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10 Books For The Beach Geek

Do you find your best ideas come when you are on holiday?

Ideas need space. As we unwind, our minds wander and connect ideas that were floating around but that we were previously too busy to notice.

When Bill Gates was at Microsoft, he became known for his "Think Weeks" where he would shut off the outside world at a wooded retreat and read all day for a week. Gates knows that reading fuels thinking.

So, if you're lucky to be headed to the beach this summer (or the mountains - or anywhere in between), it's a great time to sit back read, absorb ideas and reflect in a relaxed environment.

You might not have the luxury of 16 hours a day to dedicate to reading but even if you manage a couple of hours a day you can get through two or three books.

Instead of reading entertaining novels, why not dig into some deeper ideas?

I'm going to share some of the books that I've read over the years that have fundamentally enhanced my thinking. If you read any of these, I'd love to hear what you thought...

My recommendations

The Hard Thing About Hard Things: Building a Business When There Are No Easy Answers - Ben Horowitz

Ben Horowitz, Partner at Andreessen Horowitz, tells the story of his rollercoaster career as a fast growth tech company CEO. He also shares some really important lessons learned. It's a riveting and insightful read, delivered with certainty from a VC who is usually right but will admit when he's wrong.

The Black Swan: The Impact of the Highly Improbable - Nassim Nicholas Taleb

We all deal with risk on a daily basis, whether we recognise it or not. This is a thought provoking discussion on uncertainty and probability. Our world does not operate as we like to predict; every so often there are "Black Swan" events that are so unlikely to happen but do.

The Antidote: Happiness for People Who Can't Stand Positive Thinking - Oliver Burkeman

This the anti-self help book. Funny, yet with much truth to reveal.

The Chimp Paradox: The Mind Management Programme to Help You Achieve Success, Confidence and Happiness - Dr Steve Peters

Dr Steve Peters helped the British Cycling team to their Olympic gold medal haul by helping them focus on winning psychology. He helps you understand how your mind works and what you can do to to deal with challenging situations. He uses this simple metaphor to explain; we all have a "Chimp" inside our heads as well as our "Human" and a "Computer". He shows us how we can recognise and handle our (sometime troublesome) Chimp .

Kanban - David J. Anderson

Kanban originally started out as production management technique in Japanese manufacturing but it is a great framework to use for software development teams. This book explains why but more importantly explains how to get started.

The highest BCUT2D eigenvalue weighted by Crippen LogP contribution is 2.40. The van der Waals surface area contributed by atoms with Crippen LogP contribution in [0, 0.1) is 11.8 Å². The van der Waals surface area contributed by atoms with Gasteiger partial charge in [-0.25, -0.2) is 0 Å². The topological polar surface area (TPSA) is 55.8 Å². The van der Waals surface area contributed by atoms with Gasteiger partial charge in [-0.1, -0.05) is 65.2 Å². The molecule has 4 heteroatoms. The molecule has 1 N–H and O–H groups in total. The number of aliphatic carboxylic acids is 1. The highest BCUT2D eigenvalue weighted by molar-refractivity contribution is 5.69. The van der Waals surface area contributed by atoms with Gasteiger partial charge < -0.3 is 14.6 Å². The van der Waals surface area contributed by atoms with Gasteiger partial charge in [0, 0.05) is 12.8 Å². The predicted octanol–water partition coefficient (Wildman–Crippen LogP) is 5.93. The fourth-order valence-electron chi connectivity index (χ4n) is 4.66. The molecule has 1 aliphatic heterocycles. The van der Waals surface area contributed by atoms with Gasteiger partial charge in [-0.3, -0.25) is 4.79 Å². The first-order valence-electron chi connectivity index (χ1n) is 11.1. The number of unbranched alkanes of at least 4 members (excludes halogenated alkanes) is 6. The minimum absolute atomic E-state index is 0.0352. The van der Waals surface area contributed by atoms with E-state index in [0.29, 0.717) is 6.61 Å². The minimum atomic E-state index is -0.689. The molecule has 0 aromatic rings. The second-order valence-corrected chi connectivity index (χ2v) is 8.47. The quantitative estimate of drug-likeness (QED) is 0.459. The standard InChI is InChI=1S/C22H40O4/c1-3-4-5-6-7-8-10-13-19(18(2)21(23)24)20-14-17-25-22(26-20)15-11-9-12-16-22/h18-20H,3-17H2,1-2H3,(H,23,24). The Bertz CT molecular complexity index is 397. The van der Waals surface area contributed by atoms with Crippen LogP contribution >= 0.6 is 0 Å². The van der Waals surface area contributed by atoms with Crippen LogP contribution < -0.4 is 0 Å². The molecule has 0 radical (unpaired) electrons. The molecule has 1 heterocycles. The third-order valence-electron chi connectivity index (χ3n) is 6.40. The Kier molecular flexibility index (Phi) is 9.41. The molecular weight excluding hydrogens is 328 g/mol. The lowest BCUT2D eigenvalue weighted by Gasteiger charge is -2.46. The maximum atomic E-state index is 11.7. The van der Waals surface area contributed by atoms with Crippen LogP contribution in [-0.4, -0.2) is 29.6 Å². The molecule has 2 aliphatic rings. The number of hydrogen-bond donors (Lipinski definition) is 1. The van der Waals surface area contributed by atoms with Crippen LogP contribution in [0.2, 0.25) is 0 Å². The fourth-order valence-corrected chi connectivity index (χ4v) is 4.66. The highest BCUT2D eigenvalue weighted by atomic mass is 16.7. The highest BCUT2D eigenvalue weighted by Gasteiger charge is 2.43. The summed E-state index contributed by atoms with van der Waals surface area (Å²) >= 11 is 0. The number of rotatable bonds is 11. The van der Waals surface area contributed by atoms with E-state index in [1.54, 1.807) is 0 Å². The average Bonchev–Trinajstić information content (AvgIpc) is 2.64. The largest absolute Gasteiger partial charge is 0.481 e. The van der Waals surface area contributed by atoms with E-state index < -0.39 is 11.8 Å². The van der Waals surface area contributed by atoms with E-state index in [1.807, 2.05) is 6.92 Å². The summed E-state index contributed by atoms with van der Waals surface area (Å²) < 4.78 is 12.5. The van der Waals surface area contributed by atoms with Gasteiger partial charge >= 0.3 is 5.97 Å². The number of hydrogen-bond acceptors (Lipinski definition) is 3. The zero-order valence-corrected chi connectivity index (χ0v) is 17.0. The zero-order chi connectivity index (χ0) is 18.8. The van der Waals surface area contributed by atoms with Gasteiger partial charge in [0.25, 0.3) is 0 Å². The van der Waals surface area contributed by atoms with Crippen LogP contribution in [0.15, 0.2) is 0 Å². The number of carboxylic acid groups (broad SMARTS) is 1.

Good Strategy/Bad Strategy: The difference and why it matters - Richard Rumelt

The subject line says it all. Rumelt is the world authority on strategy. I was lucky to meet him for lunch in 2011 and saw at first hand how insightful a thinker he is. He maps out a framework for strategy and explains it using relevant examples from his decades of experience.

Anything You Want - Derek Sivers

This is a short fun read. Essentially it's a collection of blog posts from Derek Sivers who founded (and later sold) CDBaby. There are some fantastic lessons to be learned here. I admire Derek for having strong convictions of what's right and wrong and how he applied this to business.

Uncommon Wisdom - Fritjof Capra

This is leftfield. I was recommended this book one Sunday morning on our Sunday club ride by a member of my cycling club. It's about the intellectual journey of discovery made by Physicist Frijot Capra in the 1970s that led to him publishing "The Tao of Physics".

The Origin of Wealth: Evolution, Complexity, and the Radical Remaking of Economics - Eric Beinhocker

Of all of the books on this list, this one gave me the biggest step change in my thinking. It explores an alternative view of economics; one that is more aligned with quantum physics, evolutionary theory and behavioural psychology than classical economics. It sounds heavy but it's not; it's a really interesting exploration of how emergent systems work. In short, if you want to understand why our society is the way it is, you'll find this book fascinating.

The Toyota Way: 14 Management Principles from the World's Greatest Manufacturer - Jeffrey Liker

Toyota introduced lean manufacturing to the world with the Toyota Production System. No matter what you think of Toyota cars, this is a fascinating insight into how the Toyota production system came to be and how the company operates. The system is much much more than a production methodology; it's Toyota's culture at work expressed in 14 management principles. Without these (often counter-intuitive) principles the system wouldn't work as well as it does. A real case of the sum being greater than the parts.

I'm always looking for book recommendations, if you have any, please do share!

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